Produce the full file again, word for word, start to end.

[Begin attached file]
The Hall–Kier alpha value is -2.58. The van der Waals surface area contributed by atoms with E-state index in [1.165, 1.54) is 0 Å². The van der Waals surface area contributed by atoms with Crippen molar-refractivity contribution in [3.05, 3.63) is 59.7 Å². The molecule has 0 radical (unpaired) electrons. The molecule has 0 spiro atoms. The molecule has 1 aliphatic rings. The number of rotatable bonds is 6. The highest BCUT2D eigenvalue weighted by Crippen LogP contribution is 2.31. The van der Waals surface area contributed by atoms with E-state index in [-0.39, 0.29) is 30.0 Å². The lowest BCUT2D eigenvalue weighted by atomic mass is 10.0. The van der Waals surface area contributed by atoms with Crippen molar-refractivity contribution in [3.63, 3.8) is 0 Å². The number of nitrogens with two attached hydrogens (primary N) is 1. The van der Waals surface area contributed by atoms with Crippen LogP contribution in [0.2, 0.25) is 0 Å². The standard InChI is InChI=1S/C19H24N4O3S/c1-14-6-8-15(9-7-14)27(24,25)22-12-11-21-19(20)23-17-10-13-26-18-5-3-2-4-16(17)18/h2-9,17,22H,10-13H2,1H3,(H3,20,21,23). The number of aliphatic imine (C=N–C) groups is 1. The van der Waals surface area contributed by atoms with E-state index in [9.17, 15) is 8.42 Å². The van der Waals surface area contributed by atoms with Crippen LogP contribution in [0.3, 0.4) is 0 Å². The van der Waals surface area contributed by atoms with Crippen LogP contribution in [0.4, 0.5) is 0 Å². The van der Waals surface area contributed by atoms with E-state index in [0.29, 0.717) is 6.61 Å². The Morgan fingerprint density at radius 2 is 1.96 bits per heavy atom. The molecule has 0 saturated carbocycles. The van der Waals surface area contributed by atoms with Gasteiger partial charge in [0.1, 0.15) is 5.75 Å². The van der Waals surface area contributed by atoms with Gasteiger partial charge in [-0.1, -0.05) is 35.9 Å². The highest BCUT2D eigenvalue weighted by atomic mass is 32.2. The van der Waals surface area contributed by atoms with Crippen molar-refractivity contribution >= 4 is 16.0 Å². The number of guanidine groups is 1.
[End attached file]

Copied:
The Hall–Kier alpha value is -2.58. The van der Waals surface area contributed by atoms with E-state index in [1.165, 1.54) is 0 Å². The van der Waals surface area contributed by atoms with Crippen molar-refractivity contribution in [3.05, 3.63) is 59.7 Å². The molecule has 0 radical (unpaired) electrons. The molecule has 0 spiro atoms. The molecule has 1 aliphatic rings. The number of rotatable bonds is 6. The highest BCUT2D eigenvalue weighted by Crippen LogP contribution is 2.31. The van der Waals surface area contributed by atoms with E-state index in [-0.39, 0.29) is 30.0 Å². The lowest BCUT2D eigenvalue weighted by atomic mass is 10.0. The van der Waals surface area contributed by atoms with Crippen molar-refractivity contribution in [3.63, 3.8) is 0 Å². The number of nitrogens with two attached hydrogens (primary N) is 1. The van der Waals surface area contributed by atoms with Crippen LogP contribution in [0.2, 0.25) is 0 Å². The standard InChI is InChI=1S/C19H24N4O3S/c1-14-6-8-15(9-7-14)27(24,25)22-12-11-21-19(20)23-17-10-13-26-18-5-3-2-4-16(17)18/h2-9,17,22H,10-13H2,1H3,(H3,20,21,23). The number of aliphatic imine (C=N–C) groups is 1. The van der Waals surface area contributed by atoms with E-state index in [9.17, 15) is 8.42 Å². The van der Waals surface area contributed by atoms with Crippen LogP contribution in [0.3, 0.4) is 0 Å². The van der Waals surface area contributed by atoms with Crippen LogP contribution in [0.4, 0.5) is 0 Å². The van der Waals surface area contributed by atoms with E-state index in [0.29, 0.717) is 6.61 Å². The Morgan fingerprint density at radius 2 is 1.96 bits per heavy atom. The molecule has 0 saturated carbocycles. The van der Waals surface area contributed by atoms with Gasteiger partial charge in [0.1, 0.15) is 5.75 Å². The van der Waals surface area contributed by atoms with Gasteiger partial charge in [-0.1, -0.05) is 35.9 Å². The highest BCUT2D eigenvalue weighted by atomic mass is 32.2. The van der Waals surface area contributed by atoms with Crippen molar-refractivity contribution >= 4 is 16.0 Å². The number of guanidine groups is 1.